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  1. California Sex Offender Management Board (CASOMB) End of Year Report 2014. (page 13) Under the current system many local registering agencies are challenged just keeping up with registration paperwork. It takes an hour or more to process each registrant, the majority of whom are low risk offenders. As a result law enforcement cannot monitor higher risk offenders more intensively in the community due to the sheer numbers on the registry. Some of the consequences of lengthy and unnecessary registration requirements actually destabilize the life’s of registrants and those -such as families- whose lives are often substantially impacted. Such consequences are thought to raise levels of known risk factors while providing no discernible benefit in terms of community safety. The full report is available online at. http://www.casomb.org/index.cfm?pid=231 National Institute of Justice (NIJ) US Department of Justice Office of Justice Programs United States of America. The overall conclusion is that Megan’s law has had no demonstrated effect on sexual offenses in New Jersey, calling into question the justification for start-up and operational costs. Megan’s Law has had no effect on time to first rearrest for known sex offenders and has not reduced sexual reoffending. Neither has it had an impact on the type of sexual reoffense or first-time sexual offense. The study also found that the law had not reduced the number of victims of sexual offenses. The full report is available online at. https://www.ncjrs.gov/app/publications/abstract.aspx? ID=247350 The University of Chicago Press for The Booth School of Business of the University of Chicago and The University of Chicago Law School Article DOI: 10.1086/658483 Conclusion. The data in these three data sets do not strongly support the effectiveness of sex offender registries. The national panel data do not show a significant decrease in the rate of rape or the arrest rate for sexual abuse after implementation of a registry via the Internet. The BJS data that tracked individual sex offenders after their release in 1994 did not show that registration had a significantly negative effect on recidivism. And the D.C. crime data do not show that knowing the location of sex offenders by census block can help protect the locations of sexual abuse. This pattern of noneffectiveness across the data sets does not support the conclusion that sex offender registries are successful in meeting their objectives of increasing public safety and lowering recidivism rates. The full report is available online at. http://www.jstor.org/stable/full/10.1086/658483 These are not isolated conclusions but are the same outcomes in the majority of conclusions and reports on this subject from multiple government agencies and throughout the academic community. People, including the media and other organizations should not rely on and reiterate the statements and opinions of the legislators or other people as to the need for these laws because of the high recidivism rates and the high risk offenders pose to the public which simply is not true and is pure hyperbole and fiction. They should rely on facts and data collected and submitted in reports from the leading authorities and credible experts in the fields such as the following. California Sex Offender Management Board (CASOMB) Sex offender recidivism rate for a new sex offense is 0.8% (page 30) The full report is available online at http://www.cdcr.ca.gov/Adult_Research_Branch/Research_Documents/2014_Outcome_Evaluation_Report_7-6-2015.pdf California Sex Offender Management Board (CASOMB) (page 38) Sex offender recidivism rate for a new sex offense is 1.8% The full report is available online at. http://www.google.com/url?sa= t&source=web&cd=1&ved= 0CCEQFjAA&url=http%3A%2F% 2Fwww.cdcr.ca.gov%2FAdult_ Research_Branch%2FResearch_ documents%2FOutcome_ evaluation_Report_2013.pdf&ei= C9dSVePNF8HfoATX-IBo&usg=AFQjCNE9I6ueHz-o2mZUnuxLPTyiRdjDsQ Bureau of Justice Statistics 5 PERCENT OF SEX OFFENDERS REARRESTED FOR ANOTHER SEX CRIME WITHIN 3 YEARS OF PRISON RELEASE WASHINGTON, D.C. Within 3 years following their 1994 state prison release, 5.3 percent of sex offenders (men who had committed rape or sexual assault) were rearrested for another sex crime, the Justice Department’s Bureau of Justice Statistics (BJS) announced today. The full report is available online at. http://www.bjs.gov/content/pub/press/rsorp94pr.cfm Document title; A Model of Static and Dynamic Sex Offender Risk Assessment Author: Robert J. McGrath, Michael P. Lasher, Georgia F. Cumming Document No.: 236217 Date Received: October 2011 Award Number: 2008-DD-BX-0013 Findings: Study of 759 adult male offenders under community supervision Re-arrest rate: 4.6% after 3-year follow-up The sexual re-offense rates for the 746 released in 2005 are much lower than what many in the public have been led to expect or believe. These low re-offense rates appear to contradict a conventional wisdom that sex offenders have very high sexual re-offense rates. The full report is available online at. https://www.ncjrs.gov/pdffiles1/nij/grants/236217.pdf Document Title: SEX OFFENDER SENTENCING IN WASHINGTON STATE: RECIDIVISM RATES BY: Washington State Institute For Public Policy. A study of 4,091 sex offenders either released from prison or community supervision form 1994 to 1998 and examined for 5 years Findings: Sex Crime Recidivism Rate: 2.7% Link to Report: http://www.oncefallen.com/files/Washington_SO_Recid_2005.pdf Document Title: Indiana’s Recidivism Rates Decline for Third Consecutive Year BY: Indiana Department of Correction 2009. The recidivism rate for sex offenders returning on a new sex offense was 1.05%, one of the lowest in the nation. In a time when sex offenders continue to face additional post-release requirements that often result in their return to prison for violating technical rules such as registration and residency restrictions, the instances of sex offenders returning to prison due to the commitment of a new sex crime is extremely low. Findings: sex offenders returning on a new sex offense was 1.05% Link to Report: http://www.in.gov/idoc/files/RecidivismRelease.pdf Once again, These are not isolated conclusions but are the same outcomes in the majority of reports on this subject from multiple government agencies and throughout the academic community. No one can doubt that child sexual abuse is traumatic and devastating. The question is not whether the state has an interest in preventing such harm, but whether current laws are effective in doing so. Megan’s law is a failure and is destroying families and their children’s lives and is costing tax payers millions upon millions of dollars. The following is just one example of the estimated cost just to implement SORNA which many states refused to do. From Justice Policy Institute. Estimated cost to implement SORNA Here are some of the estimates made in 2009 expressed in 2014 current dollars: California, $66M; Florida, $34M; Illinois, $24M; New York, $35M; Pennsylvania, $22M; Texas, $44M. In 2014 dollars, Virginia’s estimate for implementation was $14M, and the annual operating cost after that would be $10M. For the US, the total is $547M. That’s over half a billion dollars – every year – for something that doesn’t work. http://www.justicepolicy.org/images/upload/08-08_FAC_SORNACosts_JJ.pdf. Attempting to use under-reporting to justify the existence of the registry is another myth, or a lie. This is another form of misinformation perpetrated by those who either have a fiduciary interest in continuing the unconstitutional treatment of a disfavored group or are seeking to justify their need for punishment for people who have already paid for their crime by loss of their freedom through incarceration and are now attempting to reenter society as honest citizens. When this information is placed into the public’s attention by naive media then you have to wonder if the media also falls into one of these two groups that are not truly interested in reporting the truth. Both of these groups of people that have that type of mentality can be classified as vigilantes, bullies, or sociopaths, and are responsible for the destruction of our constitutional values and the erosion of personal freedoms in this country. I think the media or other organizations need to do a in depth investigation into the false assumptions and false data that has been used to further these laws and to research all the collateral damages being caused by these laws and the unconstitutional injustices that are occurring across the country. They should include these injustices in their report so the public can be better informed on what is truly happening in this country on this subject. Thank you for your time.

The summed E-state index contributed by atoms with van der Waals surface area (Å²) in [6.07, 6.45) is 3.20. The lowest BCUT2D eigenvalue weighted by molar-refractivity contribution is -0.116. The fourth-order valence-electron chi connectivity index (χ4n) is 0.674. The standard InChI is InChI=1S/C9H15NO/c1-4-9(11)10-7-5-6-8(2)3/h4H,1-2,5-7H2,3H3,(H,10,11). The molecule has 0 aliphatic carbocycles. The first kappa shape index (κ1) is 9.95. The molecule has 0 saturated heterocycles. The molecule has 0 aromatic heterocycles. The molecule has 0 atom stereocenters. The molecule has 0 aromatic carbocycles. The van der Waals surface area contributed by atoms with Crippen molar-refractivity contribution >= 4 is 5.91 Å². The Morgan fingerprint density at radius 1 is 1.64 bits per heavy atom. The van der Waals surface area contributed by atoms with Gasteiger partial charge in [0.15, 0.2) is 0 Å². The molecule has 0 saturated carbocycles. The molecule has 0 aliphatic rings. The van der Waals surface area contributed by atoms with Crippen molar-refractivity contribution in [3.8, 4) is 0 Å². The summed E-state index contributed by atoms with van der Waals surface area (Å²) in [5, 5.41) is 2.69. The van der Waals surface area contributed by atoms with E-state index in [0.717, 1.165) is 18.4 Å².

2. Freedom as granted in the Constitution cannot be summarily disallowed without Due Process. Unable to to to the gym, church, bowling alley? What is this 1984 level nonsense? Congrats to Brian for having the courage to say that this was enough! and Congrats to the ACLU on the win!

  3. America's hyper-phobia about convicted sex offenders must end! Politicians must stop pandering to knee-jerk public hysteria. And the public needs to learn the facts. Research by the California Sex Offender Management Board as shown a recidivism rate for convicted sex offenders of less than 1%. Less than 1%! Furthermore, research shows that by year 17 after their conviction, a convicted sex offender is no more likely to commit a new sex offense than any other member of the public. Put away your torches and pitchforks. Get the facts. Stop hysteria.

  4. He was convicted 23 years ago. How old was he then? He probably was a juvenile. People do stupid things, especially before their brain is fully developed. Why are we continuing to punish him in 2016? If he hasn't re-offended by now, it's very, very unlikely he ever will. He paid for his mistake sufficiently. Let him live his life in peace.

  5. This year, Notre Dame actually enrolled an equal amount of male and female students.